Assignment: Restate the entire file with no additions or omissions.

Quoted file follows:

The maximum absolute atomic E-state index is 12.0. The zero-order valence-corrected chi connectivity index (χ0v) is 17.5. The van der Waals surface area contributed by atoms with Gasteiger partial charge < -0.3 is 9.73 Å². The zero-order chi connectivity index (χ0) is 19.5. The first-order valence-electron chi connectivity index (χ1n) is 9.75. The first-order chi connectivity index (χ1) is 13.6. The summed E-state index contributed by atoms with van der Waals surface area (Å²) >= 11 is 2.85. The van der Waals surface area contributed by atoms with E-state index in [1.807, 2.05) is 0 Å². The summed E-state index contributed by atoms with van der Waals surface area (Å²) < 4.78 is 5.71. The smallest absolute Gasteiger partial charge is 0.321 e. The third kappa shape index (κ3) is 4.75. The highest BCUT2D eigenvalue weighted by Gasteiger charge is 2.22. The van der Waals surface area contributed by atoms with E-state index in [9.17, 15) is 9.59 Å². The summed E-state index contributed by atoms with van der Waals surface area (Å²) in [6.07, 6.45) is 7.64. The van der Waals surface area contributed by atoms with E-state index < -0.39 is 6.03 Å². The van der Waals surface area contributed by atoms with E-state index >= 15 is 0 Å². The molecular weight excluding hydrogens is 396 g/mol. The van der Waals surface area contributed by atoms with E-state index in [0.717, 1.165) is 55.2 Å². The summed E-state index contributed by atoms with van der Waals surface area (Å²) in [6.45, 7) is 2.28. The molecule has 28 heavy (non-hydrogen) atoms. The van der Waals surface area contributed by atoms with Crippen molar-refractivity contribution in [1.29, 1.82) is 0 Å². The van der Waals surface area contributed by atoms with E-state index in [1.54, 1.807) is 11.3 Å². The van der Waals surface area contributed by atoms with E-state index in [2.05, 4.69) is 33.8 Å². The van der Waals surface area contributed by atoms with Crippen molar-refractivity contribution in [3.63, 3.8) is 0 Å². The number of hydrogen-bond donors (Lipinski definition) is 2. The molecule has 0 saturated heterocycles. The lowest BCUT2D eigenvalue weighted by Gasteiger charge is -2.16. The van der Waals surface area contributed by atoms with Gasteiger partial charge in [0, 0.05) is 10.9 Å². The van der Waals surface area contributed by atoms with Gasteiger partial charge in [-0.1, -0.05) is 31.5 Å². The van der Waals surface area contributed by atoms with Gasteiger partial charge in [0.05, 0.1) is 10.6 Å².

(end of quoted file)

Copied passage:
The maximum absolute atomic E-state index is 12.0. The zero-order valence-corrected chi connectivity index (χ0v) is 17.5. The van der Waals surface area contributed by atoms with Gasteiger partial charge < -0.3 is 9.73 Å². The zero-order chi connectivity index (χ0) is 19.5. The first-order valence-electron chi connectivity index (χ1n) is 9.75. The first-order chi connectivity index (χ1) is 13.6. The summed E-state index contributed by atoms with van der Waals surface area (Å²) >= 11 is 2.85. The van der Waals surface area contributed by atoms with E-state index in [1.807, 2.05) is 0 Å². The summed E-state index contributed by atoms with van der Waals surface area (Å²) < 4.78 is 5.71. The smallest absolute Gasteiger partial charge is 0.321 e. The third kappa shape index (κ3) is 4.75. The highest BCUT2D eigenvalue weighted by Gasteiger charge is 2.22. The van der Waals surface area contributed by atoms with E-state index in [9.17, 15) is 9.59 Å². The summed E-state index contributed by atoms with van der Waals surface area (Å²) in [6.07, 6.45) is 7.64. The van der Waals surface area contributed by atoms with E-state index < -0.39 is 6.03 Å². The van der Waals surface area contributed by atoms with E-state index >= 15 is 0 Å². The molecular weight excluding hydrogens is 396 g/mol. The van der Waals surface area contributed by atoms with E-state index in [0.717, 1.165) is 55.2 Å². The summed E-state index contributed by atoms with van der Waals surface area (Å²) in [6.45, 7) is 2.28. The molecule has 28 heavy (non-hydrogen) atoms. The van der Waals surface area contributed by atoms with Crippen molar-refractivity contribution in [1.29, 1.82) is 0 Å². The van der Waals surface area contributed by atoms with E-state index in [1.54, 1.807) is 11.3 Å². The van der Waals surface area contributed by atoms with E-state index in [2.05, 4.69) is 33.8 Å². The van der Waals surface area contributed by atoms with Crippen molar-refractivity contribution in [3.63, 3.8) is 0 Å². The number of hydrogen-bond donors (Lipinski definition) is 2. The molecule has 0 saturated heterocycles. The lowest BCUT2D eigenvalue weighted by Gasteiger charge is -2.16. The van der Waals surface area contributed by atoms with Gasteiger partial charge in [0, 0.05) is 10.9 Å². The van der Waals surface area contributed by atoms with Gasteiger partial charge in [-0.1, -0.05) is 31.5 Å². The van der Waals surface area contributed by atoms with Gasteiger partial charge in [0.05, 0.1) is 10.6 Å².